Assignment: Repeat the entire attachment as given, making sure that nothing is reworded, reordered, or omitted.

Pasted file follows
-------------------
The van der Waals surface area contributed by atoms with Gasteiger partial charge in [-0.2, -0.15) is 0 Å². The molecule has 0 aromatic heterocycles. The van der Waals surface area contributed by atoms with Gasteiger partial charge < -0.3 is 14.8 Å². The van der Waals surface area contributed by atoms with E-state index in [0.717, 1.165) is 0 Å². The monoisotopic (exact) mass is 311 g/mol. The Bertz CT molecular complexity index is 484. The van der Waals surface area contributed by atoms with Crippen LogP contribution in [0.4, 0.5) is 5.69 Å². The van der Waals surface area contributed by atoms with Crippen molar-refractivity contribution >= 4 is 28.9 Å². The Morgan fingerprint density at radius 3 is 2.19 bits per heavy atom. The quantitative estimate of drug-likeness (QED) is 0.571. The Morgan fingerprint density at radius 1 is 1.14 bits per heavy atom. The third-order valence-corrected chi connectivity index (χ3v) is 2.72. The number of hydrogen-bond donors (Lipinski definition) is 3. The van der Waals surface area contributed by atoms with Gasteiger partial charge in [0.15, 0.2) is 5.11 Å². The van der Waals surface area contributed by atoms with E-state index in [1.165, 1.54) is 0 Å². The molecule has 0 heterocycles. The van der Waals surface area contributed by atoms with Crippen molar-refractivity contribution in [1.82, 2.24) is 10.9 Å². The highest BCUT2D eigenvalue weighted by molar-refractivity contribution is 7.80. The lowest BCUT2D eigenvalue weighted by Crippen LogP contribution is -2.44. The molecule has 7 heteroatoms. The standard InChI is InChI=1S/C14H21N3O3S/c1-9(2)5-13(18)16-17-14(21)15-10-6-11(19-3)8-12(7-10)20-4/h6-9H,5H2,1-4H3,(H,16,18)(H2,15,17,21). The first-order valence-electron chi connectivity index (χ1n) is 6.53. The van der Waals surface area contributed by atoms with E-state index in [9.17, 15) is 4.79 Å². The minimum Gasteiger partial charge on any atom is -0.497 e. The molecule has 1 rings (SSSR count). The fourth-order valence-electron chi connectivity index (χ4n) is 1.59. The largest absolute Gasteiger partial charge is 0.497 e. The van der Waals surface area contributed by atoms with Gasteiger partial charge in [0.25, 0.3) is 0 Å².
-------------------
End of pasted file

The van der Waals surface area contributed by atoms with Gasteiger partial charge in [-0.2, -0.15) is 0 Å². The molecule has 0 aromatic heterocycles. The van der Waals surface area contributed by atoms with Gasteiger partial charge < -0.3 is 14.8 Å². The van der Waals surface area contributed by atoms with E-state index in [0.717, 1.165) is 0 Å². The monoisotopic (exact) mass is 311 g/mol. The Bertz CT molecular complexity index is 484. The van der Waals surface area contributed by atoms with Crippen LogP contribution in [0.4, 0.5) is 5.69 Å². The van der Waals surface area contributed by atoms with Crippen molar-refractivity contribution >= 4 is 28.9 Å². The Morgan fingerprint density at radius 3 is 2.19 bits per heavy atom. The quantitative estimate of drug-likeness (QED) is 0.571. The Morgan fingerprint density at radius 1 is 1.14 bits per heavy atom. The third-order valence-corrected chi connectivity index (χ3v) is 2.72. The number of hydrogen-bond donors (Lipinski definition) is 3. The van der Waals surface area contributed by atoms with Gasteiger partial charge in [0.15, 0.2) is 5.11 Å². The van der Waals surface area contributed by atoms with E-state index in [1.165, 1.54) is 0 Å². The molecule has 0 heterocycles. The van der Waals surface area contributed by atoms with Crippen molar-refractivity contribution in [1.82, 2.24) is 10.9 Å². The highest BCUT2D eigenvalue weighted by molar-refractivity contribution is 7.80. The lowest BCUT2D eigenvalue weighted by Crippen LogP contribution is -2.44. The molecule has 7 heteroatoms. The standard InChI is InChI=1S/C14H21N3O3S/c1-9(2)5-13(18)16-17-14(21)15-10-6-11(19-3)8-12(7-10)20-4/h6-9H,5H2,1-4H3,(H,16,18)(H2,15,17,21). The first-order valence-electron chi connectivity index (χ1n) is 6.53. The van der Waals surface area contributed by atoms with E-state index in [9.17, 15) is 4.79 Å². The minimum Gasteiger partial charge on any atom is -0.497 e. The molecule has 1 rings (SSSR count). The fourth-order valence-electron chi connectivity index (χ4n) is 1.59. The largest absolute Gasteiger partial charge is 0.497 e. The van der Waals surface area contributed by atoms with Gasteiger partial charge in [0.25, 0.3) is 0 Å².